Let's talk about sex: Kalki Koechlin | entertainment | Hindustan Times
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Let's talk about sex: Kalki Koechlin

Actor Kalki Koechlin makes her debut as a columnist today with Hindustan Times. The actor writes: If a movie like Umrao Jaan 30 years ago could talk about sex so explicitly without really showing any skin, what are we doing today when we show only skin and refuse to talk about sex?

entertainment Updated: Mar 27, 2012 13:18 IST
Kalki Koechlin
kalki Koechlin

I watched Umrao Jaan yesterday. The old version. With Rekha Ji, who hasn’t earned the title

Ji

simply because of her long years in films but also because of her perfectionist attitude to acting. She’s sublime and mature in this film despite being young at the time.



The film itself is a ‘grown up’ film, potent and hard hitting, stating the facts of life of this young girl who was sold into prostitution. Though the film did average at the box office, it got critical appreciation and grew to become a classic. (There was the remake in 2006, which did poorly at the box office and wasn’t viewed highly by critics either).



It made me think, why, 30 years down the line, is it still difficult to make a film like Umrao Jaan? Why do we have such trouble portraying prostitution or sex in a mature and straightforward way?



Sure, we’ve learnt to be ‘bold’. Learnt to show off long legs in hot pants and using bad language with attitude. But the subject of sex is still taboo. Today, a film can show girls in very little clothing and men in tight pants gyrating in an item number and that’s accepted as a ‘family’ movie. But a girl and a guy fully dressed talking about sex? Now that’s an adult movie. That doesn’t make sense to me.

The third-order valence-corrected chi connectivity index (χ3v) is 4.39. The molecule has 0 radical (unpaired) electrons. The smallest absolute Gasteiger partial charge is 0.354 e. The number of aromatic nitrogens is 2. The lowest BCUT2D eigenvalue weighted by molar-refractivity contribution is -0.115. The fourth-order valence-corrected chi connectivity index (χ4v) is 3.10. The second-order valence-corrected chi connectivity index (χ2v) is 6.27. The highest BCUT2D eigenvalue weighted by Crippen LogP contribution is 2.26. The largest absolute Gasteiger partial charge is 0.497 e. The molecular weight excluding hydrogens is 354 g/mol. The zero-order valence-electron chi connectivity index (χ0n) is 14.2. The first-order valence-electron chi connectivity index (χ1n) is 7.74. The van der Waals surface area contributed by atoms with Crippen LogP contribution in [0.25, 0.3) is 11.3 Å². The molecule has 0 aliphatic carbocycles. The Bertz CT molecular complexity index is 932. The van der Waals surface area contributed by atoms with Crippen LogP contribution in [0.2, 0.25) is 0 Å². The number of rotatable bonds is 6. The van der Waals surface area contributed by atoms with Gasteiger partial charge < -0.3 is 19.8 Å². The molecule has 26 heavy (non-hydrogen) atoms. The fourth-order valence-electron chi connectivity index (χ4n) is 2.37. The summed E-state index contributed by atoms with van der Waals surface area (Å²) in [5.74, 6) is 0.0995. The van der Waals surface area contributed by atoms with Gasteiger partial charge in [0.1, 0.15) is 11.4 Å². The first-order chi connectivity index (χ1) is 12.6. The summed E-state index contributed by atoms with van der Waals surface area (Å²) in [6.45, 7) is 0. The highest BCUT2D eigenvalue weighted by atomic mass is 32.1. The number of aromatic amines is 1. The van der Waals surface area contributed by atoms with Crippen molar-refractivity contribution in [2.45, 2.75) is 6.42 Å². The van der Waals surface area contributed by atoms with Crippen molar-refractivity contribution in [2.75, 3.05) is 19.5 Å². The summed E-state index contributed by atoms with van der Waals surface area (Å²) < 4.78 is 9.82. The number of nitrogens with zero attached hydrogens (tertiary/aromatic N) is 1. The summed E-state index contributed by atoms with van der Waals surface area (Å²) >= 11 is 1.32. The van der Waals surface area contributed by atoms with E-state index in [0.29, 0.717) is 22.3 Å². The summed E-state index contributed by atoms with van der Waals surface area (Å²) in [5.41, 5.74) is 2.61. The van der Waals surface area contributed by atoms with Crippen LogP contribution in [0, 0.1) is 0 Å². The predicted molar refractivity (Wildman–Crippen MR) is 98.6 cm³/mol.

Kalki Koechlin

Sex is everywhere. We did not get to a population of over a billion by wearing bikinis. We got there wearing sarees, salwars, burqas, dhotis and kurtas. It doesn’t matter how covered up we are or aren’t, we are humans and that involves sex.



If a movie like Umrao Jaan 30 years ago could talk about sex so explicitly without really showing any skin, what are we doing today when we show only skin and refuse to talk about sex? I don’t know, but something seems off. Maybe what we really like is to ignore life around us, and dream about things we don’t have. Maybe because today, growing capitalism has taught us to want what we don’t have. Maybe that’s why gutsier films were made 30 years ago, when it was not so easy to live on credit cards, EMIs and social networking to live our dream life. Maybe 30 years ago, real life had to be faced. What do you think?



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